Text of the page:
The effects of microsuppression on state education data quality


States often turn to a data masking procedure called microsuppression in order to reduce the risk of disclosing student records when sharing data with external researchers. This process removes records deemed to have high risk for disclosure should they be released. However, this process can lead to analyses that differ from those conducted on the complete (unmasked) data, especially if the records that are released reflect different types of students than those that are suppressed. This paper assesses the extent to which microsuppression can bias parameter estimates, and finds that while marginal test score means tend to be preserved in the masked data, conditional means for subgroups can exhibit bias as large as 0.3 standard deviations.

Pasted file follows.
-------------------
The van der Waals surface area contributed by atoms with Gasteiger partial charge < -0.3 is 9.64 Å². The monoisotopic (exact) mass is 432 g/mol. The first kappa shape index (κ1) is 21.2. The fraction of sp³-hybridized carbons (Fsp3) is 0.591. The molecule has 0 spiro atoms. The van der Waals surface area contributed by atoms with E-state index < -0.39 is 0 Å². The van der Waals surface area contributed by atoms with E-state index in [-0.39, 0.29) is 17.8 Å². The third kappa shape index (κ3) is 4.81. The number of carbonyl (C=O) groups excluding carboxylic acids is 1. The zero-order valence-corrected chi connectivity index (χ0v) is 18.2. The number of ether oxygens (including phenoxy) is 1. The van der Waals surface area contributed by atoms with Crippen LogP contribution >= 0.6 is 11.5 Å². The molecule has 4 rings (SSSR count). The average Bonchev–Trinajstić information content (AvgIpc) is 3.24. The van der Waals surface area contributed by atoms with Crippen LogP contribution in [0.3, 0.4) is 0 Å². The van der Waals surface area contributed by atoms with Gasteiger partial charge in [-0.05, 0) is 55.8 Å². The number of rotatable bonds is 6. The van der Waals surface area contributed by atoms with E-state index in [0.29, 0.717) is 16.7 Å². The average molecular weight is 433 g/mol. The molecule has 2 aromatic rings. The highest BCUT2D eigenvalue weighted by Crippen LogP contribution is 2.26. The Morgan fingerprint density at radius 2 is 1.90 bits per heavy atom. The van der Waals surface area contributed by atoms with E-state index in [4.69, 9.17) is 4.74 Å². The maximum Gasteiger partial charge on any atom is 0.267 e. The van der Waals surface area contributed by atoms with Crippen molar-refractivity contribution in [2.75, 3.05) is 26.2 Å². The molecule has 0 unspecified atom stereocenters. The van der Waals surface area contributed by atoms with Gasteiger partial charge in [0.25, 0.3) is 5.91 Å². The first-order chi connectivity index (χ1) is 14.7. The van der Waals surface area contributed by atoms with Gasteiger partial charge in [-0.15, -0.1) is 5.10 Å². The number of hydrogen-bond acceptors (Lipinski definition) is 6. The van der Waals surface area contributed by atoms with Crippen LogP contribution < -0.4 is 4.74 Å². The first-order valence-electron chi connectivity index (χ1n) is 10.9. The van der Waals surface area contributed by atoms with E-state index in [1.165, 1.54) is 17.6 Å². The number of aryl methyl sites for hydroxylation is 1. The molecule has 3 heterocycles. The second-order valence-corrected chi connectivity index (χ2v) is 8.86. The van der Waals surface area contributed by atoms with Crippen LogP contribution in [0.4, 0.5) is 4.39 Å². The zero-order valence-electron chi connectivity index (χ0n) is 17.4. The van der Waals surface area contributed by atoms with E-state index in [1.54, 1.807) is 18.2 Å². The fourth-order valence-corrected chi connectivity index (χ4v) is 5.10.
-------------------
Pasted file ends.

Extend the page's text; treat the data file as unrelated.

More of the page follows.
Journal of Research on Educational Effectiveness
Jacob M. Schauer
Assistant Professor

My research interests involve statistical methods for the social and health sciences.